For startup leaders: We built a career development system to retain top talent and grow our team. Here’s how.
Early on, zach holmquist and I were aware of the rare opportunity we had working at Teem. It was a small startup making a massive impact by defining an industry. We wanted Teem to be a springboard of career growth for everyone on the team. The issue was that we were a “flat” organization which didn’t have title advancement (jr, mid, senior, etc.). This caused a problem: Our engineers couldn’t demonstrate career advancement on their resumes. Teem acting as a springboard for career growth is a great idea — but we were limiting that because our team couldn’t show upward movement in their careers. It also made it hard for us to articulate where each individual should focus to improve their impact, increase their experience, and grow their career.
Goal: Create a system that helped us:
- Explicitly show individuals what they need to work on to improve their career
- Help each person articulate and demonstrate career advancement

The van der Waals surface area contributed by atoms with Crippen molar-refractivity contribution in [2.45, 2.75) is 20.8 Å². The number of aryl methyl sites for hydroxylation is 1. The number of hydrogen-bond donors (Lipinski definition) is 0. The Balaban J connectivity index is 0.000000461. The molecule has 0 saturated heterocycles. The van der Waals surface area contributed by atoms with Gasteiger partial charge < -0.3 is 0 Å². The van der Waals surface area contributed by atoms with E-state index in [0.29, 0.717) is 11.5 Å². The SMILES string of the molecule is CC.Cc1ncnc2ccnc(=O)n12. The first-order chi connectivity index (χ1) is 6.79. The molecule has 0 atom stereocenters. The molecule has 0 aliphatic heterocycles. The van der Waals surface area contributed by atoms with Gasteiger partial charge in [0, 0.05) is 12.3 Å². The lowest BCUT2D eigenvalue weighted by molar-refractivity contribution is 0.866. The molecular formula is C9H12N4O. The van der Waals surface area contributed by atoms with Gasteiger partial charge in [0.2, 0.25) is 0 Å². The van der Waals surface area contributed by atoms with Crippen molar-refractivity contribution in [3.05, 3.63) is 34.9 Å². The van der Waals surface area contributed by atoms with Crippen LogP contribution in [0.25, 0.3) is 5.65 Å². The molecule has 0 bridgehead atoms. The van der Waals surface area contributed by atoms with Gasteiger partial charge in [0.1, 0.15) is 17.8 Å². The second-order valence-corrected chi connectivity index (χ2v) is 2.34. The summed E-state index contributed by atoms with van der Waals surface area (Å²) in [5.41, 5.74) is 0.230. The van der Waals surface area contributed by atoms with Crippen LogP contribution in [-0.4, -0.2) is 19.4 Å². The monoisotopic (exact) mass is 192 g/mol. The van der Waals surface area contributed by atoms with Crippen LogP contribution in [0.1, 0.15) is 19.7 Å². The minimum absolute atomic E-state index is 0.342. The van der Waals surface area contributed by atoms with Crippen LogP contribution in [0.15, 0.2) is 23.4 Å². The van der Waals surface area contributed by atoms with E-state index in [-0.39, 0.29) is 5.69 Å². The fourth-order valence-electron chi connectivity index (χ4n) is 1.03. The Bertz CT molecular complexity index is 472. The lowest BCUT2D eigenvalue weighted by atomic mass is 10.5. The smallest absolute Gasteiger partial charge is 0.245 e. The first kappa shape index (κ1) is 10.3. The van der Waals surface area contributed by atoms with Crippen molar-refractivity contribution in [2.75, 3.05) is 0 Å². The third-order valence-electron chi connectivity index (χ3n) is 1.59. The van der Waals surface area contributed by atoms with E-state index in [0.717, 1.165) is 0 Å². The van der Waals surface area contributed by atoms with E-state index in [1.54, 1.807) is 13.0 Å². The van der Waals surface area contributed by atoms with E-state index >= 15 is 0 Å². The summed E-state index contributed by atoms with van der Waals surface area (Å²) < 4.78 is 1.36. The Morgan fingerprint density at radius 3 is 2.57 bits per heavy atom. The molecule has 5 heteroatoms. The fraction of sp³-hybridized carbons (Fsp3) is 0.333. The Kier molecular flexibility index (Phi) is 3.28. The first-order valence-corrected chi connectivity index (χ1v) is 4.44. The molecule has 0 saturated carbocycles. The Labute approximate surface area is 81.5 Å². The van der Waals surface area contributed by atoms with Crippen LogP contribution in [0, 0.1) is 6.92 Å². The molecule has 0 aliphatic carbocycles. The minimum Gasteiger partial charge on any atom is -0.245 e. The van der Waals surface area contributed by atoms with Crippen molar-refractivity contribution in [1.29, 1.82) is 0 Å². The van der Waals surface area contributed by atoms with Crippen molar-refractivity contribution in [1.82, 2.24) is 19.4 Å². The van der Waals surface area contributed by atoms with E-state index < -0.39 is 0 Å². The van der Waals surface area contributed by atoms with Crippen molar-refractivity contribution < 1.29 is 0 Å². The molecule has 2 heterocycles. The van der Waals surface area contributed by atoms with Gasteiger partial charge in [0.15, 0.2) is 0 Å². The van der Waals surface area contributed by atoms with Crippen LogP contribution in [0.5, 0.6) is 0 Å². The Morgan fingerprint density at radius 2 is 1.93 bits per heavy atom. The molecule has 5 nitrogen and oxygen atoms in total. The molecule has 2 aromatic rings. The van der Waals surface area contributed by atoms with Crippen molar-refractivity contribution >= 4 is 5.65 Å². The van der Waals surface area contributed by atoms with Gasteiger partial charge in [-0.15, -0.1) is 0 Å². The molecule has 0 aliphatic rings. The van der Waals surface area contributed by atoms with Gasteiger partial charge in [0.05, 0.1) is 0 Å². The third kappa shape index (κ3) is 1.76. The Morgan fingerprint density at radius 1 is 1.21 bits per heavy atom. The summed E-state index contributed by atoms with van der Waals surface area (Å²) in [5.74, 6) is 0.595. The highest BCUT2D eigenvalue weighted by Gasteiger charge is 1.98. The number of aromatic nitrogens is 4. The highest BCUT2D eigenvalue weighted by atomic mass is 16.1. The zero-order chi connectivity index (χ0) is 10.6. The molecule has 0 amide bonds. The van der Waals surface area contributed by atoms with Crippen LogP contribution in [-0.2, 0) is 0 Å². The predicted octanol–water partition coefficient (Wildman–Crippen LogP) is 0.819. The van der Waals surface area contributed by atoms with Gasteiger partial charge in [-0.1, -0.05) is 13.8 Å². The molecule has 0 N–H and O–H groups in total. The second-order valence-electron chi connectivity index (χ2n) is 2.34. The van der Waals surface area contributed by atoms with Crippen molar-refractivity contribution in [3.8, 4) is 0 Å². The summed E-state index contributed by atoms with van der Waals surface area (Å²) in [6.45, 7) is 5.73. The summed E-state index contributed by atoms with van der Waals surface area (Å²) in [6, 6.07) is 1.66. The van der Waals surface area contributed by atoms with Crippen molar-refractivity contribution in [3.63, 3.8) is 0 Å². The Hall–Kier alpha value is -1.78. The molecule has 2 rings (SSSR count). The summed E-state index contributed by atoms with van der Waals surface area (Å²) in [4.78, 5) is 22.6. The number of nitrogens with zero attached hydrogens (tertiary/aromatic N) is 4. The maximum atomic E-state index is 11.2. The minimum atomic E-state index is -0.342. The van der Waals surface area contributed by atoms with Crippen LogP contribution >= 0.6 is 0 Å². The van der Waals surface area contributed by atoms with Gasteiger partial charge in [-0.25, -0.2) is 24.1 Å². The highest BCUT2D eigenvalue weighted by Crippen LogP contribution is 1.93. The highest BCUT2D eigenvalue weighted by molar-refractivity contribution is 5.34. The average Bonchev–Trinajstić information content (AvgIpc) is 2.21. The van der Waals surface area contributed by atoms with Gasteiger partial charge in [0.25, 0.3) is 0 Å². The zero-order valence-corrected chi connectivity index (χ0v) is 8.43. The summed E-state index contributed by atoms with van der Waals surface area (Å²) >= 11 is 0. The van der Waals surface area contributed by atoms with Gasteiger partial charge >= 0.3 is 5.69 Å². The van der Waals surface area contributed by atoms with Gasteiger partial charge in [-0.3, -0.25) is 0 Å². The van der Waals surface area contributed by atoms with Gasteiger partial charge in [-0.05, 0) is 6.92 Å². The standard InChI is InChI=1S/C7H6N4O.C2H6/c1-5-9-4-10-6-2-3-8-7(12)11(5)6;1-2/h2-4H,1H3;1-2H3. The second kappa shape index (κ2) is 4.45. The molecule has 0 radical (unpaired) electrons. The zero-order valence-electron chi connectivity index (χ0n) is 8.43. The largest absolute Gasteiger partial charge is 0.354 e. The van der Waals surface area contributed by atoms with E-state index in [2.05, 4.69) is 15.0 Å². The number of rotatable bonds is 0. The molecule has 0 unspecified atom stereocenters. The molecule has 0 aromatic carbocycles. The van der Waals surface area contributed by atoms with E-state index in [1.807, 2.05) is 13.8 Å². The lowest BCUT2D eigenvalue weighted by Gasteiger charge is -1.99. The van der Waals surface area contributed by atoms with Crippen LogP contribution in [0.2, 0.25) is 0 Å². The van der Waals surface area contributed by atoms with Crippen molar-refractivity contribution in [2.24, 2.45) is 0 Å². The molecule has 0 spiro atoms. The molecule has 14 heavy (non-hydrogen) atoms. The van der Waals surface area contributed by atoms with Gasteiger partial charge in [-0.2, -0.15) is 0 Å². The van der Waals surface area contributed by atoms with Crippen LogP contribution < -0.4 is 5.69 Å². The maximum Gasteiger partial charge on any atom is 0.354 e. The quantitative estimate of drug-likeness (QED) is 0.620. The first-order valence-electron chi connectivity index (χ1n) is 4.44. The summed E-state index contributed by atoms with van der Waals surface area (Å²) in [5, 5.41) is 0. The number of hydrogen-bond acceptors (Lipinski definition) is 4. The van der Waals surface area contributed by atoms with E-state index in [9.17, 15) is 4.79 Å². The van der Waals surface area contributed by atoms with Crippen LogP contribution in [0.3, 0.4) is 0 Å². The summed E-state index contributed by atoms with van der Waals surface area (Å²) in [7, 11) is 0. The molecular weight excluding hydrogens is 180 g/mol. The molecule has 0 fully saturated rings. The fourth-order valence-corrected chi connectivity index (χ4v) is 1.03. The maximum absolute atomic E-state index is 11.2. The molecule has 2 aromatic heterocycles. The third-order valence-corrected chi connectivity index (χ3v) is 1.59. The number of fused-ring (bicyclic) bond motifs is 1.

- Allow leadership to track an individual’s progress over time (to remove recency bias from yearly reviews)
- Compare individuals to the collective group to identify mentorship opportunities and reduce team churn
I’ve said it before, and I’ll say it again. Not everyone can handle the rapid rate of failure and rebirth that startups expose you to. This project was intense — it was done on top of our daily responsibilities because we couldn’t afford enough people, but we knew the team needed it.
We kicked this project off by creating the values we wanted our team to embody. We wrote up a document that explained what they were, what they meant, and how we expected each other to put them into practice. We wanted these values to shape our culture.
Here’s the document which we made mandatory reading:
A career development framework is a tool you can use to measure how good you are at your job, and where you need to improve. Ideally it outlines the company and your team’s expectations for you, and then measures you against those expectations so you have explicit actions to take. To create it we borrowed a ton of learnings from other companies and sculpted it into something we thought would work for our unique team. This took a ton of research, pondering, and re-writes.
For the full 20-page framework document:
Career development is not passive